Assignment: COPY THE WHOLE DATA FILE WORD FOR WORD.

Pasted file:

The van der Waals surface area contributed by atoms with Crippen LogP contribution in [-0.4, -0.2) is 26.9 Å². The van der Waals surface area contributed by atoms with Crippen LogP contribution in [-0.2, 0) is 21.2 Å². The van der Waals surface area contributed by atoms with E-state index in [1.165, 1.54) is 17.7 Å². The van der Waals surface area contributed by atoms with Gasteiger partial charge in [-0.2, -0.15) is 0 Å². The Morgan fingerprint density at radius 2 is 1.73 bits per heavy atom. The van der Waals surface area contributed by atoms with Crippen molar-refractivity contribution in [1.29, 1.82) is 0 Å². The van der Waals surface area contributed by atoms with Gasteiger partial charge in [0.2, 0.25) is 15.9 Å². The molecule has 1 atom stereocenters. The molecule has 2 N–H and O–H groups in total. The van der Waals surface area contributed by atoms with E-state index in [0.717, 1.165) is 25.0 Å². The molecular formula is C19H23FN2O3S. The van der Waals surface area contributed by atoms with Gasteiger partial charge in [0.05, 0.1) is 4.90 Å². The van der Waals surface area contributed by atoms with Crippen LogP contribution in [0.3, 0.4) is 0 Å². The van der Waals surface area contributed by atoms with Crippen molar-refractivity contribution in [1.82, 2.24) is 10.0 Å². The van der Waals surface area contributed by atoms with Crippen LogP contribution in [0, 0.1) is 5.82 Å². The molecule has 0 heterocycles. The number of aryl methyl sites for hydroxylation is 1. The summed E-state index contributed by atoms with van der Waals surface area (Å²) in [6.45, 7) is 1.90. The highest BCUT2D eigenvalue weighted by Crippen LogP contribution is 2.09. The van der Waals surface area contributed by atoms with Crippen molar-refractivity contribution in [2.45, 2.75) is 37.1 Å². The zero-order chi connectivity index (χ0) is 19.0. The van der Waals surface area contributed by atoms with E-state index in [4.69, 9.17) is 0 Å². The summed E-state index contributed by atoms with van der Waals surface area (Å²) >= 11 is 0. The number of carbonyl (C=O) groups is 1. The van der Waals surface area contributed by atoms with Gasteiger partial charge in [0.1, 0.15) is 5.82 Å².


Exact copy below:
The van der Waals surface area contributed by atoms with Crippen LogP contribution in [-0.4, -0.2) is 26.9 Å². The van der Waals surface area contributed by atoms with Crippen LogP contribution in [-0.2, 0) is 21.2 Å². The van der Waals surface area contributed by atoms with E-state index in [1.165, 1.54) is 17.7 Å². The van der Waals surface area contributed by atoms with Gasteiger partial charge in [-0.2, -0.15) is 0 Å². The Morgan fingerprint density at radius 2 is 1.73 bits per heavy atom. The van der Waals surface area contributed by atoms with Crippen molar-refractivity contribution in [1.29, 1.82) is 0 Å². The van der Waals surface area contributed by atoms with Gasteiger partial charge in [0.2, 0.25) is 15.9 Å². The molecule has 1 atom stereocenters. The molecule has 2 N–H and O–H groups in total. The van der Waals surface area contributed by atoms with E-state index in [0.717, 1.165) is 25.0 Å². The molecular formula is C19H23FN2O3S. The van der Waals surface area contributed by atoms with Gasteiger partial charge in [0.05, 0.1) is 4.90 Å². The van der Waals surface area contributed by atoms with Crippen LogP contribution in [0.3, 0.4) is 0 Å². The van der Waals surface area contributed by atoms with Crippen molar-refractivity contribution in [1.82, 2.24) is 10.0 Å². The van der Waals surface area contributed by atoms with Crippen LogP contribution in [0, 0.1) is 5.82 Å². The molecule has 0 heterocycles. The number of aryl methyl sites for hydroxylation is 1. The summed E-state index contributed by atoms with van der Waals surface area (Å²) in [6.45, 7) is 1.90. The highest BCUT2D eigenvalue weighted by Crippen LogP contribution is 2.09. The van der Waals surface area contributed by atoms with Crippen molar-refractivity contribution in [2.45, 2.75) is 37.1 Å². The zero-order chi connectivity index (χ0) is 19.0. The van der Waals surface area contributed by atoms with E-state index in [4.69, 9.17) is 0 Å². The summed E-state index contributed by atoms with van der Waals surface area (Å²) >= 11 is 0. The number of carbonyl (C=O) groups is 1. The van der Waals surface area contributed by atoms with Gasteiger partial charge in [0.1, 0.15) is 5.82 Å².